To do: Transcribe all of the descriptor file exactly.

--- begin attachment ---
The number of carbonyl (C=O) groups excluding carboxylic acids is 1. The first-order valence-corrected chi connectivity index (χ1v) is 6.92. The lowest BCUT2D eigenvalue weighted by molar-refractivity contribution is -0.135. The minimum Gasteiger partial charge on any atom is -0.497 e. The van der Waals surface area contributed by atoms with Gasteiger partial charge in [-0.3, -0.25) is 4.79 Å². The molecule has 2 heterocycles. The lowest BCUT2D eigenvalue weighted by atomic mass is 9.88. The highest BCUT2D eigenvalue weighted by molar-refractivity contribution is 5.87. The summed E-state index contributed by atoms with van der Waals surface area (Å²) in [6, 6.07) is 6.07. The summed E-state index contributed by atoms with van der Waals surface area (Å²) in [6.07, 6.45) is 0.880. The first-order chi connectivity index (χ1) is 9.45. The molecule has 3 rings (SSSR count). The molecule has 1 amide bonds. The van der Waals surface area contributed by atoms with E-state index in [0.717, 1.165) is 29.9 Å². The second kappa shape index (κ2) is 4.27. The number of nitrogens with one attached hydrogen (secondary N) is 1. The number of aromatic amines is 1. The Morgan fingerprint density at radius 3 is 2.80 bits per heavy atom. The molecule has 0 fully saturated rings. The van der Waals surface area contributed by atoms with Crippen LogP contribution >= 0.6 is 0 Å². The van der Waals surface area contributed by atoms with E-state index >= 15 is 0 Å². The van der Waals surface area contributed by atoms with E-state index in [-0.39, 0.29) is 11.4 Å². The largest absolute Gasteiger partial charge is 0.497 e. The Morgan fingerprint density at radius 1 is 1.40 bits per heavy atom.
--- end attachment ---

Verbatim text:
The number of carbonyl (C=O) groups excluding carboxylic acids is 1. The first-order valence-corrected chi connectivity index (χ1v) is 6.92. The lowest BCUT2D eigenvalue weighted by molar-refractivity contribution is -0.135. The minimum Gasteiger partial charge on any atom is -0.497 e. The van der Waals surface area contributed by atoms with Gasteiger partial charge in [-0.3, -0.25) is 4.79 Å². The molecule has 2 heterocycles. The lowest BCUT2D eigenvalue weighted by atomic mass is 9.88. The highest BCUT2D eigenvalue weighted by molar-refractivity contribution is 5.87. The summed E-state index contributed by atoms with van der Waals surface area (Å²) in [6, 6.07) is 6.07. The summed E-state index contributed by atoms with van der Waals surface area (Å²) in [6.07, 6.45) is 0.880. The first-order chi connectivity index (χ1) is 9.45. The molecule has 3 rings (SSSR count). The molecule has 1 amide bonds. The van der Waals surface area contributed by atoms with E-state index in [0.717, 1.165) is 29.9 Å². The second kappa shape index (κ2) is 4.27. The number of nitrogens with one attached hydrogen (secondary N) is 1. The number of aromatic amines is 1. The Morgan fingerprint density at radius 3 is 2.80 bits per heavy atom. The molecule has 0 fully saturated rings. The van der Waals surface area contributed by atoms with Crippen LogP contribution >= 0.6 is 0 Å². The van der Waals surface area contributed by atoms with E-state index >= 15 is 0 Å². The van der Waals surface area contributed by atoms with E-state index in [-0.39, 0.29) is 11.4 Å². The largest absolute Gasteiger partial charge is 0.497 e. The Morgan fingerprint density at radius 1 is 1.40 bits per heavy atom.